Saudi Arabia Says Peak Demand for Oil Is an ‘Alarm’
Ayesha Daya, Bloomberg via Business Week
Saudi Arabia must be “very serious” about any possible peak in oil demand, which is an “alarm” for OPEC’s biggest exporter to diversify its economy, a Saudi Oil Ministry adviser said.
Saudi Arabia is making a push into renewable energy and is starting its first carbon-capture project, Oil Ministry adviser Mohammad al-Sabban said today at the Jeddah Economic Forum. The country will start injecting carbon dioxide into Ghawar, the world’s largest oilfield, in 2012, he said.
“Talk of oil demand peaking is an alarm to speed up the economic diversification process,” al-Sabban said. “The challenges facing Saudi Arabia are huge: we need to develop Saudis in order to be innovative, creative, to catch up with the rest of the world.”
(15 February 2010)
As Gail Tverberg has pointed out at The Oil Drum, peak demand is the twin sister of peak supply.
Related from AP: Saudi Arabia preparing for oil demand to peak.
Virgin’s Richard Branson takes on peak oil
Ben Quinn, Christian Science Monitor
A report out of Britain funded by Virgin Airlines owner Richard Branson and other British business leaders warns that peak oil is looming in 2015. The controversial idea that growing oil demand will soon outstrip more finds is capturing the attention of governments.
Long-accustomed to being dismissed as alarmists, the arguments of those warning of an impending peak oil crisis are now being bolstered by support from multi-billionaires like Richard Branson.
… But it’s not just the powerful backing from Branson and company that is suddenly giving heart to those warning of peak oil. They also point to signs that even the British government is opening itself up to the possibility of an oil drought.
“Some people see peak oil (as an) imminent and high probability threat, others say that demand will peak first,” Chris Barton, the British government official responsible for planning the country’s energy security, said Wednesday at an event to mark the release of the report. “So who is right? Well, we don’t know who is right, but we do recognize that the risk of rising and volatile oil prices is real.”
In the highly polarized debate over peak oil, researchers blame the poor quality of data available to them and a lack of transparency from oil producers and corporate interests as the main reasons for why the picture remains clouded.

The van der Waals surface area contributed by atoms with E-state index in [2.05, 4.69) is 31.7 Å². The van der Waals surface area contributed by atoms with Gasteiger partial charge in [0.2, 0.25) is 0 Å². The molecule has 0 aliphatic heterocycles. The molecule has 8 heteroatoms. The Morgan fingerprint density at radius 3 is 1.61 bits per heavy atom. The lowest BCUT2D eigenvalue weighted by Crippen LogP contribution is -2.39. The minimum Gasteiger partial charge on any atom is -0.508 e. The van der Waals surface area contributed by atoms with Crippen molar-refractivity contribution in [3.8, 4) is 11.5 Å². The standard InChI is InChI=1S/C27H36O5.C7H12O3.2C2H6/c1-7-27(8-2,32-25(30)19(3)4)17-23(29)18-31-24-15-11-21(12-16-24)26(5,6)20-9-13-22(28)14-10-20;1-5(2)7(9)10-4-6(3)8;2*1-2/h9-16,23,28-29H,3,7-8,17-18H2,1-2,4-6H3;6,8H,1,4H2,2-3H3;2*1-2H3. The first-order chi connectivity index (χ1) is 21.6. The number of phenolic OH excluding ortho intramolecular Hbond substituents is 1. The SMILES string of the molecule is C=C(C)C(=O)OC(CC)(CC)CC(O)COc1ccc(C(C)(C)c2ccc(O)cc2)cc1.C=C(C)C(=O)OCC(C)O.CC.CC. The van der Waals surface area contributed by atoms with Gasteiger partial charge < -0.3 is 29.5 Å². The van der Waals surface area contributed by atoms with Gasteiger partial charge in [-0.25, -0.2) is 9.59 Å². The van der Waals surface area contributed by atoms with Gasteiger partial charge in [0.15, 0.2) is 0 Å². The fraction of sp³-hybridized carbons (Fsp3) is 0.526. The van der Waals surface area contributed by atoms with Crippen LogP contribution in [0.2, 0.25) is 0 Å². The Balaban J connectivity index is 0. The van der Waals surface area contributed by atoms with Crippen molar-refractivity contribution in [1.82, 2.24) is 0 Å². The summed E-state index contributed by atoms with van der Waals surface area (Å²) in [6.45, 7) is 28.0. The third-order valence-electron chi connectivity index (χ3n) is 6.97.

(15 February 2010)
Oil groups mount legal challenge to Schwarzenegger’s tar sands ban
Terry Macalister, The Guardian
A lobby group that includes BP and Shell in its membership has launched a legal challenge against low-carbon legislation in California that in effect rules out the use of oil from Canadian tar sands. The action by the National Petrochemical & Refiners Association (NPRA) comes amid growing political, investor and consumer pressure on US oil companies not to participate in the carbon-intensive tar sands of Alberta.
A NPRA statement said the legislation was unlawful for a number of reasons, including the imposition of “undue and unconstitutional burdens on interstate commerce”.
It claimed the legislation would also have “little or no impact” on greenhouse gas emissions nationwide and would harm US energy security “by discouraging the use of Canadian crude oil and ethanol produced in the American midwest”.
The refiners are joined by the American Trucking Associations and the Centre for North American Energy Security in their attempt to overturn legislation from California’s governor, Arnold Schwarzenegger, who wants to cut C02 emissions from transport by 10% by 2020.
Shell’s chief executive, Peter Voser, recently announced plans to slow investment in Alberta, though he denied this was anything to do with environmental issues, saying it was a reaction to lower oil prices and a reduction in Shell’s profitability.
(14 Feb 2010)